- Highest Level: Majors ETA: 2020 Fantasy Ceiling: Top 5 Catcher
- Tools Summary: Plus hit tool with power and should be able to stay at catcher
Luis Campusano got a surprise promotion to San Diego and started one game before hurting his wrist and spending the rest of the season on the IL. He’s one of the best catching prospects in the game, already demonstrating an ability to control the strike zone with power. He just turned 22 and while he likely needs more grooming, he’s closer to be ready than we originally thought. The upside is one of the best fantasy catchers in the game.
Now for the bad news. Campusano was arrested shortly after the season ended for possession of 79 grams of marijuana near his home in Georgia. While many states are decriminalizing marijuana, Georgia is not one of them. Unfortunately for Campusano, it’s a felony offense with a maximum penalty of 10 years in prison. While the general belief is, he will not get the maximum penalty if found guilty, it clearly will hang over him until resolved.
5. Robert Hassell (OF)
- Highest Level: Alternate Site ETA: 2023-24 Fantasy Ceiling: Top 40 OF
- Tools Summary: Plus potential hit tool with solid speed and questionable power potential
Robert Hassell was the Padres first-round pick (pick #8) last June. From everyone I spoke with, it was uniform that Hassell should be able to hit. He has a good understanding of balls and strikes, is short to the ball, and can make elite contact. While he has plenty of bat speed, the swing is more geared to contact and therefore lacks loft for power. He’s also a good runner and should be able to steal low double-digit stolen bases annually. With his ability to hit, he could move quickly through the system and be up as early as 2023.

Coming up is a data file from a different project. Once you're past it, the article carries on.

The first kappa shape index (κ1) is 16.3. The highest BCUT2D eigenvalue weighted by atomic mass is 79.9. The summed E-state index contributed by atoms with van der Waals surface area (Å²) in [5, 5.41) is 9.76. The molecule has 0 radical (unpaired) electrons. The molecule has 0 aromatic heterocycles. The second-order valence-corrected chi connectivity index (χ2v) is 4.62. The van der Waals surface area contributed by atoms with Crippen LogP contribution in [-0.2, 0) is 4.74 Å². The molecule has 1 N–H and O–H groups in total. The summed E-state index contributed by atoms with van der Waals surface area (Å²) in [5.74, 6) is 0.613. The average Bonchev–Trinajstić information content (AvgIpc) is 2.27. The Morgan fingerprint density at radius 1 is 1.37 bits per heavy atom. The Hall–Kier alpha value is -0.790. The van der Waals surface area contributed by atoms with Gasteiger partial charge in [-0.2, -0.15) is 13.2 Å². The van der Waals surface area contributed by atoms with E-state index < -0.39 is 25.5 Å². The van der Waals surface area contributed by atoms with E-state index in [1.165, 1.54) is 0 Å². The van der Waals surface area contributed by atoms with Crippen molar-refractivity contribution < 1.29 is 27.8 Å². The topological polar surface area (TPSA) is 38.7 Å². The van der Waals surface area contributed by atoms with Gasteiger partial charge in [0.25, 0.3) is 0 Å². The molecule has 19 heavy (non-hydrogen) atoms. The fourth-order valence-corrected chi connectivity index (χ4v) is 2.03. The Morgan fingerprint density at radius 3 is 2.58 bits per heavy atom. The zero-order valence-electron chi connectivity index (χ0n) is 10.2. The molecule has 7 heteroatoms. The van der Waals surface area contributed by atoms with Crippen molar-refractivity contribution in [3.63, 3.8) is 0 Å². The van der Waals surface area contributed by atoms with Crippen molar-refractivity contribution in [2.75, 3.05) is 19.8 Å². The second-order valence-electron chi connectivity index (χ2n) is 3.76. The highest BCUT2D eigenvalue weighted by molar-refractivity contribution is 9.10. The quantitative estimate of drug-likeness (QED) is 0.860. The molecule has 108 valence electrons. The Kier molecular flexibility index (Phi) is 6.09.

6. Hudson Head (OF)
- Highest Level: Alternate Site ETA: 2023 Fantasy Ceiling: Top 45 OF
- Tools Summary: Excellent tools with an approach that should allow him to get to those tools. He’s a long way off but is a very intriguing prospect.
Hudson Head was drafted in the third round of the 2019 MLB Draft but was given first-round money ($3 million signing bonus. In his debut in the AZL, he slashed .283/.383/.417 with a home run and three stolen bases. While the numbers were not eye-popping, he has remarkably interesting tools. He’s a plus runner, has plus bat speed, and an approach that should allow him to hit enough to let his secondary tools play. It’s a great upside, particularly for a kid who dropped to the third round.
7. Tucupita Marcano (2B)
- Highest Level: Low-A ETA: 2021-22 Fantasy Ceiling: Top 15 2B
- Tools Summary: Potentially a 70-grade hitter with good speed but also not showing much power
Tucupita Marcano is a contact machine never striking out in double-digits at any stop along his development. He’s yet to show much power (.337 SLG in 2019) but he does have enough bat speed to eventually slug for higher than his OBP. He needs to get stronger or the upside might be that of a utility player. He is a plus runner and while he hasn’t been great at stealing bases, I saw in the Fall Instructional League in 2019 and the speed is there.
8. Ryan Weathers (LHP)
- Highest Level: Majors ETA: 2020 Fantasy Ceiling: Top 45 SP
- Tools Summary: He was a surprise call-up in October. He gave me hope as the fastball velocity seems to have returned
I saw Ryan Weathers in the 2019 Fall instructional League and he was pumping 87 to 89 MPH and getting hit hard. I wasn’t sure what to think and wrote that last year. However, he got a surprise call-up to pitch in the Divisional Championship game and looked good. He was throwing 93 to 94 MPH and even touched 95 a couple of times. The secondary pitches, which always looked good, played nicely. He didn’t allow a run in his 1.1 innings. He’ll likely start 2021 back in the minors but the profile points to a mid-rotation starter.
9. Cole Wilcox (RHP) – Traded to the Rays
- Highest Level: Alternate Site ETA: 2023-24 Fantasy Ceiling: Top 45 SP
- Tools Summary: Raw, hard-throwing right-hander